Dan Brown is being very sneaky here in his support for this argument. Just prior to the entanglement theory discussion, Katherine says, "you already told me that the Egyptians understood levers and pulleys long before Newton." This sentence makes an implicit connection between the Egyptian use of levers and pulleys and Newton's explanation of how levers and pulleys function according to his laws of force and motion. Yet applying technology is very different from explaining why that technology functions. The Greeks also knew how to use pulleys and levers, but Aristotle's explanation for gravity was that all things want to return whence they come, hence everything falling back to Earth. This explanation is wrong, but it didn't preclude the continued use of pulley-and-lever technology. (For that matter, Newton's theories are also "wrong" in the sense that they have been superseded by Einstein's theory of general relativity. But Newton's formulas are much simpler and usually accurate enough for anything being done at a local level.)
If I sound didactic, it's because I'm trying to undo some of the damage done by The Lost Symbol. You might not think its portrayal of science matters, but when millions of people read a book that claims "all science presented here is real," perpetuating a mistaken view of how science functions is irresponsible. It's also lazy, because then it leads to remarks like this:
Katherine's work here had begun using modern science to answer ancient philosophical questions. Does anyone hear our prayers? Is there life after death? Do humans have souls? Incredibly, Katherine had answered all of these questions, and more. Scientifically. Conclusively. The methods she used were irrefutable. Even the most skeptical of people would be persuaded by the results of her experiments. If this information were published and made known, a fundamental shift would begin in the consciousness of man.
This is a classic example of Dan Brown's personal style of hyperbole, which dates back to the anti-science conspiracy at the core of Angels & Demons. There are three problems with the above passage. Firstly, the claim that science can ever be "conclusive" or that a scientist's methods result in "irrefutable" evidence. That's not how science is, at least right now, is wired. Scientists love to design hypothesis and then try to falsify those hypotheses, because proving something wrong means you can cross it off the list (and learn a lot during the investigation). Moreover, we are constantly tinkering with and tweaking scientific theories. No theory emerges spontaneously from the (nonexistent) ether, and no theory remains unchanging. Secondly, scientific discoveries do not change the world overnight. New results have to be confirmed, reproduced, reviewed . . . it takes time. Fundamental changes happen, but they take time. Finally, it's not the "most skeptical of people" Katherine has to worry about convincing. It's the irrational people. Aristotle might have opined that human beings have a rational principle, but I'm tempted to say he was wrong about that too (Aristotle was wrong about a lot of things!). It doesn't matter how "irrefutable" her evidence is; there will still be certain people who reject science in favour of . . . yeah.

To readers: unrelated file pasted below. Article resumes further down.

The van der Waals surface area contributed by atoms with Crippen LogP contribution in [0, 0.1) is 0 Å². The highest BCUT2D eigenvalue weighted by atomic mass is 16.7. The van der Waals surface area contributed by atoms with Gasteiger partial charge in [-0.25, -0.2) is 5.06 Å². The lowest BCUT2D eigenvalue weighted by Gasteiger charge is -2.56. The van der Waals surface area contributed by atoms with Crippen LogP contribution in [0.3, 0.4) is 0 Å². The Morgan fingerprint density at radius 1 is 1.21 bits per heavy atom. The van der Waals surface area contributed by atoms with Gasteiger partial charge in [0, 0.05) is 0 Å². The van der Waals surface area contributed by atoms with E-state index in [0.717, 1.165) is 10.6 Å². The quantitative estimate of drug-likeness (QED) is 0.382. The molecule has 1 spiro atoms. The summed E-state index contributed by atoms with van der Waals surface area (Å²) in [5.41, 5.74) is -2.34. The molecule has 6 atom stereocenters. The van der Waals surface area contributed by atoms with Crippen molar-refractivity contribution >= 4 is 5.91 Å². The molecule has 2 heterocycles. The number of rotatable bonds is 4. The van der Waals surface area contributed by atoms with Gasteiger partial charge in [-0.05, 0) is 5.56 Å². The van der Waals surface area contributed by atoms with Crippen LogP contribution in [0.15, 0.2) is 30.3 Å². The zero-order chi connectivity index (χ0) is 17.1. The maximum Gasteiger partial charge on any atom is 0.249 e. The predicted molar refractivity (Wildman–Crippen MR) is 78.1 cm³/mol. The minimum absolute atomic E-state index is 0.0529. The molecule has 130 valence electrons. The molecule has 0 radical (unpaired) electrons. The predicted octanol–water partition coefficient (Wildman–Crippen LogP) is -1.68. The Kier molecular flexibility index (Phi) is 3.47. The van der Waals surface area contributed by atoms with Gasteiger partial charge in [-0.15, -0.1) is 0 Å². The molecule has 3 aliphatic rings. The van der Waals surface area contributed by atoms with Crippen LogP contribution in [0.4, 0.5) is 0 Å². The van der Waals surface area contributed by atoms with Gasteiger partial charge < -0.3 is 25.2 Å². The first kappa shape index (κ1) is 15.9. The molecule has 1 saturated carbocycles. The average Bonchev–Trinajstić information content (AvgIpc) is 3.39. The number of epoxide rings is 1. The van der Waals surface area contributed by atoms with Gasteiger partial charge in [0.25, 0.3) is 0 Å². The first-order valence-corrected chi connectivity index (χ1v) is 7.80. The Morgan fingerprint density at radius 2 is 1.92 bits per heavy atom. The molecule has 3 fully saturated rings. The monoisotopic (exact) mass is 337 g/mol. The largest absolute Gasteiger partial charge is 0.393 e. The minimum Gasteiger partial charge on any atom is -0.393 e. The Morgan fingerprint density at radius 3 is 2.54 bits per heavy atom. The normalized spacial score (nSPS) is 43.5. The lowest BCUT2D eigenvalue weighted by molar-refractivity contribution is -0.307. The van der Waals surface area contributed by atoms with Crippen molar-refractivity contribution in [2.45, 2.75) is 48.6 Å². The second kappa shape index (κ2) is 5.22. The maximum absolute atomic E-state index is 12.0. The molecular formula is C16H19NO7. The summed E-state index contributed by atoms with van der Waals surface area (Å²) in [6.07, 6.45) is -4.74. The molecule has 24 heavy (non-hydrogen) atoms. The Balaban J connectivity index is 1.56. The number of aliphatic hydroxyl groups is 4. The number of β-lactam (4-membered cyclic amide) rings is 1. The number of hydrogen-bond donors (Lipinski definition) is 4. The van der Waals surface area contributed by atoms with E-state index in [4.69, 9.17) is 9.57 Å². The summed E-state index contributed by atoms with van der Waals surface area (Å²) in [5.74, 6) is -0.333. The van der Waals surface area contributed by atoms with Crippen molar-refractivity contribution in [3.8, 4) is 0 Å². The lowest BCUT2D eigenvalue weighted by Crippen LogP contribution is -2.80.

It's just bad, OK? Dan Brown has no respect for science and no respect for research, since he lazily puts in whatever exposition he wants, accurate or not, and then claims it's all real anyway. In attempting to be sensational, Dan Brown succumbs to laziness, both in his research and his presentation of that research. And that's really all The Lost Symbol is: a tedious, lazy presentation of research about Masonic symbolism. I'm not certain how I can properly convey how much of this book is exposition and how little is actually plot.
If you have read my reviews of Angels & Demons and The Da Vinci Code, then you'll know that my primary complaint is that the two books are the same book, with some names and places changed. The Lost Symbol almost succumbs to this problem, although there are some notable differences. For instance, the erudite character with a physical disability is not the evil mastermind this time. Also, Dan Brown decided to skip any kind of intelligent puzzle in this book, opting instead of cheap tricks with boring reveals ("Oh, I was looking at the tattoo upside down. D'oh!"). Somehow, The Lost Symbol manages to be even worse than the preceding Robert Langdon books. Langdon continues to be a transparent author avatar—if you have any doubt of this, just compare Langdon's turtleneck-tweed ensemble from any of this three books with the author photo. Katherine Solomon is a transparent hot female scientist—sorry, pseudoscientist. The Lost Symbol is perhaps the worst book I have read, worse by far than The Art Thief and perhaps worse than The Expected One.
I don't know what Dan Brown's next novel is, but I don't want to read it. It disappoints me that The Lost Symbol is so successful, but I don't want to be one of those literature snobs who shakes his fist, saying, "Why can't the public see they're reading crap?!" But there is a big difference between popularity and literary quality.
I'll conclude with a shout-out to Umberto Eco. Eco is a semiotician and author of Foucault's Pendulum. If you're interested in conspiracies, that's the book you should be reading. Intelligent and sublime, it is not merely a conspiracy thriller. Unlike Dan Brown, Eco does not display contempt for his readers by including lazily-researched "facts." Instead, he creates a fable that is part conspiracy, part literary criticism, part philosophy, and wholly entertaining and enchanting. It is everything Dan Brown's novels are not, and if you have read this review prior to reading The Lost Symbol, I sincerely urge you to put down the Dan Bron novel and pick up an Umberto Eco one instead.